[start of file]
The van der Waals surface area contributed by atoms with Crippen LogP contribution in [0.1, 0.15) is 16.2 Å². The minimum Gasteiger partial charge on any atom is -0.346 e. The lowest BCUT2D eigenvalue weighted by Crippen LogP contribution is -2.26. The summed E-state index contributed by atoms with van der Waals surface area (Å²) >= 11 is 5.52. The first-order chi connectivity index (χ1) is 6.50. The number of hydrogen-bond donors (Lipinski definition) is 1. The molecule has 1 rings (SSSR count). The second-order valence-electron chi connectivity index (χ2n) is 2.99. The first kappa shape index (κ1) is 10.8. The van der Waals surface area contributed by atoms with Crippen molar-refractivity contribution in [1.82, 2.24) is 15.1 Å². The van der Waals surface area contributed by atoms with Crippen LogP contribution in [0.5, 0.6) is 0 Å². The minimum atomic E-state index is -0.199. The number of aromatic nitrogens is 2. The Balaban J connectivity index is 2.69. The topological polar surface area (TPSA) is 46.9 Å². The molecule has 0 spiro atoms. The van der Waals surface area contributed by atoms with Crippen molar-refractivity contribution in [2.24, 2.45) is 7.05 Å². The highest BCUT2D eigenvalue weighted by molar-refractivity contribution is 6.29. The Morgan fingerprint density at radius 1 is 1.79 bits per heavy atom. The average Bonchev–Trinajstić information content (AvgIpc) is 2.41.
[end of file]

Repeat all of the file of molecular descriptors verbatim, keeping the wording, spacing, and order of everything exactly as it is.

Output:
The van der Waals surface area contributed by atoms with Crippen LogP contribution in [0.1, 0.15) is 16.2 Å². The minimum Gasteiger partial charge on any atom is -0.346 e. The lowest BCUT2D eigenvalue weighted by Crippen LogP contribution is -2.26. The summed E-state index contributed by atoms with van der Waals surface area (Å²) >= 11 is 5.52. The first-order chi connectivity index (χ1) is 6.50. The number of hydrogen-bond donors (Lipinski definition) is 1. The molecule has 1 rings (SSSR count). The second-order valence-electron chi connectivity index (χ2n) is 2.99. The first kappa shape index (κ1) is 10.8. The van der Waals surface area contributed by atoms with Crippen molar-refractivity contribution in [1.82, 2.24) is 15.1 Å². The van der Waals surface area contributed by atoms with Crippen LogP contribution in [0.5, 0.6) is 0 Å². The minimum atomic E-state index is -0.199. The number of aromatic nitrogens is 2. The Balaban J connectivity index is 2.69. The topological polar surface area (TPSA) is 46.9 Å². The molecule has 0 spiro atoms. The van der Waals surface area contributed by atoms with Crippen molar-refractivity contribution in [2.24, 2.45) is 7.05 Å². The highest BCUT2D eigenvalue weighted by molar-refractivity contribution is 6.29. The Morgan fingerprint density at radius 1 is 1.79 bits per heavy atom. The average Bonchev–Trinajstić information content (AvgIpc) is 2.41.